Interpreting Tests of Forward Discount Bias Using Survey Data on Exchange Rate Expectations
Survey data on exchange rate expectations are used to divide the forward discount into expected depreciation and a risk premium. Our starting point is the common test oh whether the forward discount is an unbiased predictor of future changes in the spot rate. We use the surveys to decompose the bias into a protion attributable to the risk premium and a portion attributable to systematic prediction errors. The survey data suggest that our findings of both unconditional and conditional bias are overwhelmingly due to systematic expectational errors. Regressions of future changes in the spot rate against the forward discount do not yield insights into the sign, size or variability of the risk premium as is usually thought.We test directly the hypothesis of perfect substitutability, and find support for it on that changes in the forward discount reflect, one for one , changes in expected depreciation. The "random-walk" view that expected depreciation is zero is thus rejected; expected depreciation is even significantly more variable than the risk premium. In fact, investors would do better if they always reduced fractionally the magnitude of expected depreciation. This is the same result that Bilson and many others have found with forward market data, but now it cannot be attributed to a risk premium.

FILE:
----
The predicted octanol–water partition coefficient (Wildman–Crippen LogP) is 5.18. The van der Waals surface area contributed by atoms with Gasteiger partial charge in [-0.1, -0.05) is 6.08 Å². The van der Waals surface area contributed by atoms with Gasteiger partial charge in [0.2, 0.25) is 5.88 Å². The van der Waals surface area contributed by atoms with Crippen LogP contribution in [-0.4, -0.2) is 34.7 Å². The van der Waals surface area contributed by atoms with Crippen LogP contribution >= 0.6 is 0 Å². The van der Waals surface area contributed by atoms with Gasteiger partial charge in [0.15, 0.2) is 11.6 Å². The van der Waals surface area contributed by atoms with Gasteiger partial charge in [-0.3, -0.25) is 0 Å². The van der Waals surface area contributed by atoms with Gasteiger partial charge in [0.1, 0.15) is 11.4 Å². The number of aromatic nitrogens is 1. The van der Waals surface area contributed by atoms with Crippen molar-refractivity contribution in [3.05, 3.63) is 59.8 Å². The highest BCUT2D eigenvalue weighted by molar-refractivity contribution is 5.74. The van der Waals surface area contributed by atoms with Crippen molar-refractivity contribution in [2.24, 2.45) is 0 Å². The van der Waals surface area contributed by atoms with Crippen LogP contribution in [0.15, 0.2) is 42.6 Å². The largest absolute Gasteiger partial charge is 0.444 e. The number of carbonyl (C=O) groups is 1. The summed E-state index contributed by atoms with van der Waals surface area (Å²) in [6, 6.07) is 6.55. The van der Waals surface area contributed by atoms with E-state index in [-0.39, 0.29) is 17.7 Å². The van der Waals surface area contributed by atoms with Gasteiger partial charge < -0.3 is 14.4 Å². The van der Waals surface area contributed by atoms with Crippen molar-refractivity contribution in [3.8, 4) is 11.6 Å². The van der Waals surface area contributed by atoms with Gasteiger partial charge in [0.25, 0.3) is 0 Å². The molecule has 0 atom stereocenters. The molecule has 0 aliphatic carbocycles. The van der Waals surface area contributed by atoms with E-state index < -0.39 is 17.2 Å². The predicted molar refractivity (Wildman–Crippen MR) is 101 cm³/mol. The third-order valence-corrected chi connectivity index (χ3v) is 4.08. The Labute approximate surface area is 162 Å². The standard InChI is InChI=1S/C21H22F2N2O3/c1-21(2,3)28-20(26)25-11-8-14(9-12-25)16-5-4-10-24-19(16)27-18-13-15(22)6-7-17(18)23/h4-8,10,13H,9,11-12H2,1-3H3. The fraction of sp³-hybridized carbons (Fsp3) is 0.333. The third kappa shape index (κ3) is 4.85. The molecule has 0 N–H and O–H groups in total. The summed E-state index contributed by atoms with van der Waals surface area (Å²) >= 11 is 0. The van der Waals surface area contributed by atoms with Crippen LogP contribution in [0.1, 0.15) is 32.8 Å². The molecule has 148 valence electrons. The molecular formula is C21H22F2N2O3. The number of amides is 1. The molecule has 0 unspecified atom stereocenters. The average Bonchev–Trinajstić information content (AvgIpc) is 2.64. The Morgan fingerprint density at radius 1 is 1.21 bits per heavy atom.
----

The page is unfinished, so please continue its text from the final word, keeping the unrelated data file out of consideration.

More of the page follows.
Froot and Frankel, "Forward Discount Bias: Is it an Exchange Risk Premium?" from Quarterly Journal of Economics, Vol. CIV, Issue 1, pp. 139-161,(February 1989).
Reprinted in On Exchange Rates, J. Frankel, MIT Press, Cambridge, 1993